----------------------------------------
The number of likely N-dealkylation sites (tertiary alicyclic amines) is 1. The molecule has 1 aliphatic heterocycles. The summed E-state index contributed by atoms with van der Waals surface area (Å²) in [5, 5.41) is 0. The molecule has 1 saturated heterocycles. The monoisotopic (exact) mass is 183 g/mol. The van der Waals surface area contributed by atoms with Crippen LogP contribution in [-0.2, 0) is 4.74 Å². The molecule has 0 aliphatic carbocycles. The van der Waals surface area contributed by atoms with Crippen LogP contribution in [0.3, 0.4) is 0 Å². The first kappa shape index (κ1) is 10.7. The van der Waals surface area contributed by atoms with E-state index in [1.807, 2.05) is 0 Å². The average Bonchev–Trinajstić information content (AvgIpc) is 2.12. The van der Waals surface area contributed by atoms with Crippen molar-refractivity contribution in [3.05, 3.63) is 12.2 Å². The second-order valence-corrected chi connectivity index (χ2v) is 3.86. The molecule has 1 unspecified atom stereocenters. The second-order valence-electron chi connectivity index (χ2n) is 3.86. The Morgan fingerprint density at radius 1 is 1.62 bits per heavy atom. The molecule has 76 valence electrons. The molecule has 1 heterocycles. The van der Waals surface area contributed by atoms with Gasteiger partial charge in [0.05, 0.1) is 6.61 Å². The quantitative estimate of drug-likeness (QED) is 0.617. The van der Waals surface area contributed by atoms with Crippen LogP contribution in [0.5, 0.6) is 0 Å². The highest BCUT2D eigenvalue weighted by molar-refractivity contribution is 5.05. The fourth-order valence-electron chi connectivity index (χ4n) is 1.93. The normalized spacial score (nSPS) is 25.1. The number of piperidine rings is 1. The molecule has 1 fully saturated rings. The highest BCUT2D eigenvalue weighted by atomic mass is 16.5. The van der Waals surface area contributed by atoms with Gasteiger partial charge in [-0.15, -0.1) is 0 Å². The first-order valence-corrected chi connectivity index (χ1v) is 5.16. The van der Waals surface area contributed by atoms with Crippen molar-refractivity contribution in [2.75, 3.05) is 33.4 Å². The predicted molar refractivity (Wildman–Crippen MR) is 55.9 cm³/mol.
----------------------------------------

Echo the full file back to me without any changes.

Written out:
The number of likely N-dealkylation sites (tertiary alicyclic amines) is 1. The molecule has 1 aliphatic heterocycles. The summed E-state index contributed by atoms with van der Waals surface area (Å²) in [5, 5.41) is 0. The molecule has 1 saturated heterocycles. The monoisotopic (exact) mass is 183 g/mol. The van der Waals surface area contributed by atoms with Crippen LogP contribution in [-0.2, 0) is 4.74 Å². The molecule has 0 aliphatic carbocycles. The van der Waals surface area contributed by atoms with Crippen LogP contribution in [0.3, 0.4) is 0 Å². The first kappa shape index (κ1) is 10.7. The van der Waals surface area contributed by atoms with E-state index in [1.807, 2.05) is 0 Å². The average Bonchev–Trinajstić information content (AvgIpc) is 2.12. The van der Waals surface area contributed by atoms with Crippen molar-refractivity contribution in [3.05, 3.63) is 12.2 Å². The second-order valence-corrected chi connectivity index (χ2v) is 3.86. The molecule has 1 unspecified atom stereocenters. The second-order valence-electron chi connectivity index (χ2n) is 3.86. The Morgan fingerprint density at radius 1 is 1.62 bits per heavy atom. The molecule has 76 valence electrons. The molecule has 1 heterocycles. The van der Waals surface area contributed by atoms with Gasteiger partial charge in [0.05, 0.1) is 6.61 Å². The quantitative estimate of drug-likeness (QED) is 0.617. The van der Waals surface area contributed by atoms with Crippen LogP contribution in [0.5, 0.6) is 0 Å². The highest BCUT2D eigenvalue weighted by molar-refractivity contribution is 5.05. The fourth-order valence-electron chi connectivity index (χ4n) is 1.93. The normalized spacial score (nSPS) is 25.1. The number of piperidine rings is 1. The molecule has 1 fully saturated rings. The highest BCUT2D eigenvalue weighted by atomic mass is 16.5. The van der Waals surface area contributed by atoms with Gasteiger partial charge in [-0.15, -0.1) is 0 Å². The first-order valence-corrected chi connectivity index (χ1v) is 5.16. The van der Waals surface area contributed by atoms with Crippen molar-refractivity contribution in [2.75, 3.05) is 33.4 Å². The predicted molar refractivity (Wildman–Crippen MR) is 55.9 cm³/mol.